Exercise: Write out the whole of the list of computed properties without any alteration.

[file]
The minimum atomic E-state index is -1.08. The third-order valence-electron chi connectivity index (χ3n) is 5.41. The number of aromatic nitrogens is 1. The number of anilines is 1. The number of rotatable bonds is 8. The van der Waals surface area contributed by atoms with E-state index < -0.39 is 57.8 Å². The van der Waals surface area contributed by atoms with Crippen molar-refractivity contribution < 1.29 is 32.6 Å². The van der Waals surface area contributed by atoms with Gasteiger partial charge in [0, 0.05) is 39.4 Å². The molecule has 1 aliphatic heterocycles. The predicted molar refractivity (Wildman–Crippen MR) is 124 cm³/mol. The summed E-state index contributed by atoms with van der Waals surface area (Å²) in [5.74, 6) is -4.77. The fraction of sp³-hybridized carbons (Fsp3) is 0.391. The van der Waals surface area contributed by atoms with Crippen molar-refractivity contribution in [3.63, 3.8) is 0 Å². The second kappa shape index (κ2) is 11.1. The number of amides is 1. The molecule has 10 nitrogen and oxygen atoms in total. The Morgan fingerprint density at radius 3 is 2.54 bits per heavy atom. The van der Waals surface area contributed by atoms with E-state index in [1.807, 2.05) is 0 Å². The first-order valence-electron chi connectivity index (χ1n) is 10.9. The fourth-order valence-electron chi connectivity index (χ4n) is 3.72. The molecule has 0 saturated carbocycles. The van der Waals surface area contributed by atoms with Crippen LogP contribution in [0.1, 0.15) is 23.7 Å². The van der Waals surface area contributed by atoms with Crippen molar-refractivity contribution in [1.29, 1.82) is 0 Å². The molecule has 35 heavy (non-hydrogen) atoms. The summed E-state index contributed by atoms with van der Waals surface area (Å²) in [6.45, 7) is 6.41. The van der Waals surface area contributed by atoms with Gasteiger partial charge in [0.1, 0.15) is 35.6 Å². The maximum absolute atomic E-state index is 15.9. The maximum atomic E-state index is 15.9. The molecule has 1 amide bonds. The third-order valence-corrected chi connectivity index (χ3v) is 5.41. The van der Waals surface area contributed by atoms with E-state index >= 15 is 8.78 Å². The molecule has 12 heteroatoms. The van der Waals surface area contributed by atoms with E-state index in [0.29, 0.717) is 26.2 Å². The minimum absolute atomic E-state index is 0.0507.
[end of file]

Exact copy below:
The minimum atomic E-state index is -1.08. The third-order valence-electron chi connectivity index (χ3n) is 5.41. The number of aromatic nitrogens is 1. The number of anilines is 1. The number of rotatable bonds is 8. The van der Waals surface area contributed by atoms with E-state index < -0.39 is 57.8 Å². The van der Waals surface area contributed by atoms with Crippen molar-refractivity contribution < 1.29 is 32.6 Å². The van der Waals surface area contributed by atoms with Gasteiger partial charge in [0, 0.05) is 39.4 Å². The molecule has 1 aliphatic heterocycles. The predicted molar refractivity (Wildman–Crippen MR) is 124 cm³/mol. The summed E-state index contributed by atoms with van der Waals surface area (Å²) in [5.74, 6) is -4.77. The fraction of sp³-hybridized carbons (Fsp3) is 0.391. The van der Waals surface area contributed by atoms with Crippen molar-refractivity contribution in [3.63, 3.8) is 0 Å². The second kappa shape index (κ2) is 11.1. The number of amides is 1. The molecule has 10 nitrogen and oxygen atoms in total. The Morgan fingerprint density at radius 3 is 2.54 bits per heavy atom. The van der Waals surface area contributed by atoms with E-state index in [1.807, 2.05) is 0 Å². The first-order valence-electron chi connectivity index (χ1n) is 10.9. The fourth-order valence-electron chi connectivity index (χ4n) is 3.72. The molecule has 0 saturated carbocycles. The van der Waals surface area contributed by atoms with Crippen LogP contribution in [0.1, 0.15) is 23.7 Å². The van der Waals surface area contributed by atoms with Crippen molar-refractivity contribution in [1.29, 1.82) is 0 Å². The molecule has 35 heavy (non-hydrogen) atoms. The summed E-state index contributed by atoms with van der Waals surface area (Å²) in [6.45, 7) is 6.41. The van der Waals surface area contributed by atoms with Gasteiger partial charge in [0.1, 0.15) is 35.6 Å². The maximum absolute atomic E-state index is 15.9. The maximum atomic E-state index is 15.9. The molecule has 1 amide bonds. The third-order valence-corrected chi connectivity index (χ3v) is 5.41. The van der Waals surface area contributed by atoms with E-state index >= 15 is 8.78 Å². The molecule has 12 heteroatoms. The van der Waals surface area contributed by atoms with E-state index in [0.29, 0.717) is 26.2 Å². The minimum absolute atomic E-state index is 0.0507.